Minnesota Prairie Roots

Writing and photography by Audrey Kletscher Helbling

My, how baby care basics have changed March 11, 2016

Filed under: Uncategorized — Audrey Kletscher Helbling @ 5:00 AM
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One of the many baby items my daughter and son-in-law received.

One of the many baby items my daughter and son-in-law received.

AFTER WATCHING MY DAUGHTER and son-in-law open gifts at the baby shower I hosted for them recently, I’ve concluded it takes a lot to care for a baby now days. A lot of equipment, that is.

When my daughter told me she and her husband were getting a Jenny Lind crib for their baby girl, I reacted with enthusiasm. "That's the kind of crib I wanted for you," I said. My daughter was surprised that I knew about the Jenny Lind style.

When my daughter told me she and her husband were getting a Jenny Lind crib for their baby girl, I reacted with enthusiasm. “That’s the kind of crib I wanted for you,” I said. My daughter was surprised that I knew about the Jenny Lind style, which has been around for decades. It was the dream crib I never had for any of my children. They slept in generic garage sale cribs.

When I delivered my three babies 30, 28 and 22 years ago, the essentials included a crib, changing table, diaper pail, high chair and car seat. Nearly all items were second-hand, purchased at yard/garage sales. The crib wouldn’t meet any safety standards today. I doubt the car seat would either. But we managed with what we could afford and what was available. It was better than nothing.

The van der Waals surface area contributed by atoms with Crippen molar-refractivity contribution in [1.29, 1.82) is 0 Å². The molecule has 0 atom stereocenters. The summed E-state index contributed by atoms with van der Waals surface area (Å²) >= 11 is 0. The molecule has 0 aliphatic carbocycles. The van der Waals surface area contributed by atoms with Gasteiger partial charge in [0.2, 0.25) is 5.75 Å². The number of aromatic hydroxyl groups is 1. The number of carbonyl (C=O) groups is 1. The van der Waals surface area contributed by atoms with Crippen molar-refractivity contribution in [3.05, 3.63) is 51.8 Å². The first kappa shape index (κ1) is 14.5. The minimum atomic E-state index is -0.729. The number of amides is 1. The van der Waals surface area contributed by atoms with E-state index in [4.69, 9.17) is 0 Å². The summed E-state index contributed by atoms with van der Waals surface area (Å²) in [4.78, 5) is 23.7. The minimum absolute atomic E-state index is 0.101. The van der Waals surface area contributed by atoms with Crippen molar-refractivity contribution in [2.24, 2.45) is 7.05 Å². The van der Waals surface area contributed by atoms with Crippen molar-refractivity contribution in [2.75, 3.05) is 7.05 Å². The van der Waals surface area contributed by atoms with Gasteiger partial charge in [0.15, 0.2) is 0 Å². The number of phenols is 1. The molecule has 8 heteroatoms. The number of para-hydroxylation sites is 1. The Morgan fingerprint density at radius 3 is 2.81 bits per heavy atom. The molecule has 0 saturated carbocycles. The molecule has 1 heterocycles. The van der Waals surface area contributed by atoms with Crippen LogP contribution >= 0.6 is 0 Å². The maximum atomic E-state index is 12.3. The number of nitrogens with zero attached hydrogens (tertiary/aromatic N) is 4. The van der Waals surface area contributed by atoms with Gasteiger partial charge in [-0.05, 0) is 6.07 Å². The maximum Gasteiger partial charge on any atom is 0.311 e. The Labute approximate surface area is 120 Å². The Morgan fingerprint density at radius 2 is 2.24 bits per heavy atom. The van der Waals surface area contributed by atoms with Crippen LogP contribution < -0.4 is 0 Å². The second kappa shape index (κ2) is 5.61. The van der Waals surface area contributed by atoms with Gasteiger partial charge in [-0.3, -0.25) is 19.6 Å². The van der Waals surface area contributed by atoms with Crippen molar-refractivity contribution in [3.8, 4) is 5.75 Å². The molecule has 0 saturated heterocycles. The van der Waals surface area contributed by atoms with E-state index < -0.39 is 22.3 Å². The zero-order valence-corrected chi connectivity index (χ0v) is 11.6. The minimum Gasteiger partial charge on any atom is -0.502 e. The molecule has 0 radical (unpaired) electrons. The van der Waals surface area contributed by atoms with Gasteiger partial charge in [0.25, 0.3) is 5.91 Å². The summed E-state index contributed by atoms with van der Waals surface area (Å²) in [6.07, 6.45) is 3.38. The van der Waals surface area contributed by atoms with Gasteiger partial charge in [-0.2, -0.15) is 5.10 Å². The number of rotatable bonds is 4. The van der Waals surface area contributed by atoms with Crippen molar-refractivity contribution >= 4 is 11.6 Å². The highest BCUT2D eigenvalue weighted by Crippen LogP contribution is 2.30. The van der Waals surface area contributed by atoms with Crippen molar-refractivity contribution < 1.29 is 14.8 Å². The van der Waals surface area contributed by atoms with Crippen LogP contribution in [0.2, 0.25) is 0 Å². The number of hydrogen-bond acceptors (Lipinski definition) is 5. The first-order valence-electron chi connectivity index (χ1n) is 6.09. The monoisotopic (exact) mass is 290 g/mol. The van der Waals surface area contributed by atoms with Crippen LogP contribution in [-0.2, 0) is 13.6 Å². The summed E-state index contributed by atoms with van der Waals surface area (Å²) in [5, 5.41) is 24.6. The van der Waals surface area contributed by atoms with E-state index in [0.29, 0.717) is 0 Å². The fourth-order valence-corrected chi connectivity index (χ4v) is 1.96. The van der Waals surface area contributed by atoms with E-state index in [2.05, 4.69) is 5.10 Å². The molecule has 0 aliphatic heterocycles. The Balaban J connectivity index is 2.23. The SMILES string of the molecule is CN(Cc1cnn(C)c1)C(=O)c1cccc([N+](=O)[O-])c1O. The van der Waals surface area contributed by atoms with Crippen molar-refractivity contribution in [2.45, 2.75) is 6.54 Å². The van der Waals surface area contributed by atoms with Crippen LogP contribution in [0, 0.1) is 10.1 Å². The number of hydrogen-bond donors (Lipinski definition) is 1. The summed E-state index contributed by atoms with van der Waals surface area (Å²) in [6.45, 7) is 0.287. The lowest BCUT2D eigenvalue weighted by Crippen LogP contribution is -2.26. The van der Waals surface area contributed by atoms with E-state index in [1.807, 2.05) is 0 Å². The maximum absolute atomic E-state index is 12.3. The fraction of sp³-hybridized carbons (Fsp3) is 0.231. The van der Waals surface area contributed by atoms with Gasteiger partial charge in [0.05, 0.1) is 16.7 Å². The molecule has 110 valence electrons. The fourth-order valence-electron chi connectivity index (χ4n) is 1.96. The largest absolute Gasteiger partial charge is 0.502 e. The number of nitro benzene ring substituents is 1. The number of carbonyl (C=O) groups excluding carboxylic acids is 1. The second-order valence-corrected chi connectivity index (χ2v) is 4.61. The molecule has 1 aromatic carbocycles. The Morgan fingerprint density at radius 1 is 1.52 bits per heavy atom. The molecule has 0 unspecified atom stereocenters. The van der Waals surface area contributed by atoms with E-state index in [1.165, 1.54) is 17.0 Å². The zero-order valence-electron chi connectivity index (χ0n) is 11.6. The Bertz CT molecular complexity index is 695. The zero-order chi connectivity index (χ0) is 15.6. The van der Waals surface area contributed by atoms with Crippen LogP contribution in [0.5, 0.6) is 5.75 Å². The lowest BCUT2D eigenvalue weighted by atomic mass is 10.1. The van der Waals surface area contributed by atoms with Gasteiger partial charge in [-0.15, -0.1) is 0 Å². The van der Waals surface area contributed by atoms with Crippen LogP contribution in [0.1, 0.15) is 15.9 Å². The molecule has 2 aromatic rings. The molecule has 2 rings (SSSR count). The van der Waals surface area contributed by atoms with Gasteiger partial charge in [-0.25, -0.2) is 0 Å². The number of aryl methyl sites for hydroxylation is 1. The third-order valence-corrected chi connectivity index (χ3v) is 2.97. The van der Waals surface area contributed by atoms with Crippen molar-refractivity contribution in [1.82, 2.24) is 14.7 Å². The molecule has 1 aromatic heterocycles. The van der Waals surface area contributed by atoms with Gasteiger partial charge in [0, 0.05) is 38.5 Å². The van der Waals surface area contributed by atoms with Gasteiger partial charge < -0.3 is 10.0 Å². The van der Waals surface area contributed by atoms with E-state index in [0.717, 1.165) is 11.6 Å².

A niece slept in a dresser drawer as a newborn because her mom couldn’t afford a crib. I shopped garage sales to clothe my kids. I used cloth diapers not only to save money but also because I didn’t want a zillion diapers going into the landfill.

Another baby care essential which the parents-to-be received.

Another baby care essential which the parents-to-be received.

Times change. If they didn’t, we’d still be setting babies on the floor of the car, like I did my niece once. Now I shudder that I ever did that. How irresponsible.

If improvements hadn’t been made in cloth diapering methods, parents would still struggle with diaper pins, trying to avoid jabbing the baby. We’d still have bumper pads cushioning cribs and teddy bears stuffed in corners. We’re wiser than we once were about safety issues.

Yet, one care essential remains unchanged. It’s the most important. Babies still need love. Lots of love.

TELL ME, IF YOU’RE a parent or grandparent, what baby care product/products did you find especially valuable?

© Copyright 2016 Audrey Kletscher Helbling